BEHOLD!
 BEHOLD!      

BEHOLD!                                        Mindfulness-Based Spiritual Renewal      St. George’s by the River          Lent 2024 

 

Course Syllabus

 

Class 1: Introduction to mindfulness: Attitudinal foundations

   Cultivating mindfulness in daily activities

 

           

Class 2: Pleasure and power in being present

               Meditation in Motion: Yoga          

 

Class 3: Physiology of Stress

               Awareness of stress reactivity – sensations, emotions, thoughts

 

*Half Day of Mindfulness

 

Class 4: Cultivating kindness and compassion for self and others

 

 

Class 5: Responding vs. reacting to stress: the role of mindfulness

               Moving from habitual behaviors to choosing more effective responses

 

 

 

HOME PRACTICE

 

 

 

Week One

--3 relaxing sighs, anytime, anywhere

--Body scan ( 30 min. audio file)

-- Read Attitudinal Foundations of Mindfulness

 

Week Two:

--Relaxing sighs, anytime, anywhere

--Alternate body scan with sitting meditation (15 min. audio file), one each day

--Fill out “Pleasant Events” calendar (workbook)

--Mindfulness of routine activities (workbook)

 

Week Three:

--Alternate sitting meditation/ yoga daily (see video on website for yoga assist)

--Fill out “Unpleasant Events” calendar (workbook)

--Mindful awareness of “auto pilot” and what triggers that for you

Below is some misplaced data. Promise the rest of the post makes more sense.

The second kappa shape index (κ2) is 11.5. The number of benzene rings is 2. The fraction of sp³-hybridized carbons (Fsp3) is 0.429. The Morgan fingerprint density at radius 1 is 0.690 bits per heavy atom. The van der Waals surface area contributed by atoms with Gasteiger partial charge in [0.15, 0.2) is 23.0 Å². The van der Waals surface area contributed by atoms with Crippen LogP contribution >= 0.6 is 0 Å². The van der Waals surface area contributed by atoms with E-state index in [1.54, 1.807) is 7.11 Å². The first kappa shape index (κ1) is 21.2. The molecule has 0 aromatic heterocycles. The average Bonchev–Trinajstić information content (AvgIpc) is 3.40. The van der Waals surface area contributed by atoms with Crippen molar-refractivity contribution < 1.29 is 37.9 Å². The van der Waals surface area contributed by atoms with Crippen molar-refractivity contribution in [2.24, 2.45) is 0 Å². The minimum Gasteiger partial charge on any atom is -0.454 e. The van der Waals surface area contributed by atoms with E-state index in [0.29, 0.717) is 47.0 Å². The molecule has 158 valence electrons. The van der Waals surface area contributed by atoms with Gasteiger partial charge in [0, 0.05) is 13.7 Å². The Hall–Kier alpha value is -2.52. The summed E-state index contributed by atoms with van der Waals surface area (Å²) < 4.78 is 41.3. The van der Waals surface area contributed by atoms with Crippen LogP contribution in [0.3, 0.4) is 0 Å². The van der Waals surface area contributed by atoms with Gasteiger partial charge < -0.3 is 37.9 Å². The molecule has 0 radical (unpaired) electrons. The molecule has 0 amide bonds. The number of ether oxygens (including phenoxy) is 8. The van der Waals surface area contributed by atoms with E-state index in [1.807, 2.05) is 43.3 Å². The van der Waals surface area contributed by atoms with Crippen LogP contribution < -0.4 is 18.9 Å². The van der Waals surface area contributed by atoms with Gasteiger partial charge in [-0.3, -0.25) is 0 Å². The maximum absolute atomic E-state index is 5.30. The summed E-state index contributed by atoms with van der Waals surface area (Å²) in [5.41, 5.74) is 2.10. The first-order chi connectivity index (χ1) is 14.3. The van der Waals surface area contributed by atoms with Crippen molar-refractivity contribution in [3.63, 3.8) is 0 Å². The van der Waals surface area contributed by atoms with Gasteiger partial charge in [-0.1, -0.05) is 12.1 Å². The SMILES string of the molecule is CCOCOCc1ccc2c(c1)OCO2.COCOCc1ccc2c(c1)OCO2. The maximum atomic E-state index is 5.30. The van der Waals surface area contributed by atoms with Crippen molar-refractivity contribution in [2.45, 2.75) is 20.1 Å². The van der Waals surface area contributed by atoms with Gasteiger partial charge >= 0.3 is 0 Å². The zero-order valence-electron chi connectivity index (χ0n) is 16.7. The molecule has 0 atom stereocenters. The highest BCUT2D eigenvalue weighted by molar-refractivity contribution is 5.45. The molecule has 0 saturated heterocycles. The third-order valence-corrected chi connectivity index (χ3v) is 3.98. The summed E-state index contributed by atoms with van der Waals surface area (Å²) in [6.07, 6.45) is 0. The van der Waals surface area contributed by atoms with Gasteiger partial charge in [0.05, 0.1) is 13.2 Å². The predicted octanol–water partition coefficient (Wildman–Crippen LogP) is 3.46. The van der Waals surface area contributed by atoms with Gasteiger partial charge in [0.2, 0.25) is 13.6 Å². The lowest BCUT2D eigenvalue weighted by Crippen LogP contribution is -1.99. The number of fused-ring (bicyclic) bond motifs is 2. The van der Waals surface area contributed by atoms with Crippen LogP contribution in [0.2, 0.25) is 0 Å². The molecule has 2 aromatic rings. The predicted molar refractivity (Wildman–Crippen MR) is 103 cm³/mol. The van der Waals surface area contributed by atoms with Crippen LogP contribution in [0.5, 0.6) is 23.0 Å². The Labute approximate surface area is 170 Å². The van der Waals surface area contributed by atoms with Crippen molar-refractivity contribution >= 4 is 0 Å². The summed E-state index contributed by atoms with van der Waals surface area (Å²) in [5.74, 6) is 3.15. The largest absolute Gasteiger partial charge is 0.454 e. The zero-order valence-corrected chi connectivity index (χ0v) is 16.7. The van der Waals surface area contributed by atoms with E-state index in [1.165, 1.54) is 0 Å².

[Day of Mindfulness]

 

Week Four:

--Alternate sitting meditation with floor yoga

--Awareness of feeling stuck—shutting down, becoming numb, resisting the moment. Then, if possible, making a choice to respond more consciously.

Fill out STOP: one minute breathing space worksheet in workbook

 

Week Five:

--Alternate sitting meditation with either body scan or yoga

--Walking—choose a path where you walk every day and commit to walking that distance mindfully.

--Bringing awareness to moments of difficult emotional reactions.

--Fill out Soften, Soothe, Allow worksheet

 

 

Seven Attitudinal Factors of Mindfulness

 

The seven attitudinal factors of mindfulness “constitute the major pillars of mindfulness practice” (Kabat-Zinn, 2004, p. 32) of MBSR and MBCT training and practice, and it is difficult to underestimate their importance.

 

1. Non-judging

“These judgments of mind tend to dominate our minds and make it hard for us ever to find any peace” (p. 33) and can be extremely unhelpful in the context of meditation and premature judgment and rejection of experience is extremely common . “Being with” whatever arises requires gentleness, kindness and often the encouragement of a group environment.

2. Patience

“To be patient is simply to be completely in each moment, accepting it in its fullness” (p. 35). To keep bringing the mind back again to the breath, back to sensation of body requires tremendous patience and perseverance. This is the working ground of a meditation practice.

3. Beginner’s mind

“Too often we let our thinking and our beliefs about what we ‘know’ prevent us from seeing things as they really are” (p. 35). Approaching each meditation as if it were your first time, building from “the ground up” from the body, contacting the breath, asking of yourself “what is really happening now” are hallmarks of beginner’s mind. This attitude can be particularly difficult if you have an established meditation practice.